Although the U.S. and Japanese governments do not intervene in the economy in the way China does, they must be no less dedicated to fostering sustainable economic growth as a matter of national security. In Japan, this means sustaining and improving the policies begun under Abenomics to address Japan’s demographic problems, its underperformance in IT development and adoption, its agriculture and energy sector reforms, and its massive national debt. In the United States, this means improving work force education for the jobs of the future, repairing national infrastructure, addressing unsustainable government budget deficits, reversing the growing inequality of incomes, and ending dysfunction in the federal government.
The stakes for both countries could not be higher. If China’s mercantilist, state-driven approach to driving a large and complex economy proves superior to the U.S.-European-Japanese system of relying on the private sector, then China will become the world’s dominant economic and military power. Nation-state competition has always been about economic weight, and the 21st century will be no exception.
There are also important steps Japan, the United States, and Europe should take together in the economic area.
China’s state-encouraged intellectual property transfer and theft cost the United States alone several hundred billion dollars per year, and the costs to Japan and Europe are comparable. The three need to work together to protect intellectual property (IP) and penalize China’s forced transfer and theft. Appeals to the World Trade Organization are too uncertain and slow. The United States and Japan need to develop rapid procedures to deny their markets and financing to Chinese companies benefiting from international IP theft. The two nations need to force China to change its policies requiring international companies doing business in China to transfer IP to domestic partners. Coordinated action among the United States, Japan, and Europe will be far more effective than their individual efforts.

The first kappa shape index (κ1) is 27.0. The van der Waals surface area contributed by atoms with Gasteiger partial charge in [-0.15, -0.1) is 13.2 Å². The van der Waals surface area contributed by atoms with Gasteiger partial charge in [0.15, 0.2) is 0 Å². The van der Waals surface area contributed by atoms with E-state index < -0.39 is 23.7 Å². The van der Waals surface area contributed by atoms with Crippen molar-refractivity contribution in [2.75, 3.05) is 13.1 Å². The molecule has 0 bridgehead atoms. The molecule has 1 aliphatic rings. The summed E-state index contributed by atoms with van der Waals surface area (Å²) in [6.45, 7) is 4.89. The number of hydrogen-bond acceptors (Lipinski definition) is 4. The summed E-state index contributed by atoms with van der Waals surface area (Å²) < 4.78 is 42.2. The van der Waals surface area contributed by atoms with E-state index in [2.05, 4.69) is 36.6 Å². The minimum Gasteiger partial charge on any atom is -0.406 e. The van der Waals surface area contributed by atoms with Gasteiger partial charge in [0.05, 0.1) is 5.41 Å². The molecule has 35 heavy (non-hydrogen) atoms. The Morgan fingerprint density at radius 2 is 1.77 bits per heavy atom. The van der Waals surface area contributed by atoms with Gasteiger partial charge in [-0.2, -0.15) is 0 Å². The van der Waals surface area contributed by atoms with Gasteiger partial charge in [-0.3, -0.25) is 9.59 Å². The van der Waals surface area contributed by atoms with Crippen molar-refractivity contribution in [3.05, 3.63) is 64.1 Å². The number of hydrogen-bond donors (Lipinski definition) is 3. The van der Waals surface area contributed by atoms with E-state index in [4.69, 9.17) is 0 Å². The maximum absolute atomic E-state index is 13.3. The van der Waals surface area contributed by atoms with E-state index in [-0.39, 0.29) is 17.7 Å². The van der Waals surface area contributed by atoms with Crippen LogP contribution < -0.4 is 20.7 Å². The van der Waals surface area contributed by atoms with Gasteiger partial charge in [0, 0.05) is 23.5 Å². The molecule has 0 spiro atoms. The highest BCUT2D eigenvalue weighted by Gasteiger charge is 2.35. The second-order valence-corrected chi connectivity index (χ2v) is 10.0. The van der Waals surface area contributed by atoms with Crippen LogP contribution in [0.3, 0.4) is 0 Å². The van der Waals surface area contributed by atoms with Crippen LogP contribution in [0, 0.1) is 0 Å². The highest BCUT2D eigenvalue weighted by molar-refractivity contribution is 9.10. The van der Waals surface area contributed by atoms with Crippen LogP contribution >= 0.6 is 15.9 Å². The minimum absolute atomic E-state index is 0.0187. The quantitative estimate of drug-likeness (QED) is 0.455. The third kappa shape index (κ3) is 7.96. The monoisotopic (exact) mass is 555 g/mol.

The United States and Japan need to restart mutually beneficial, multilateral trade agreements.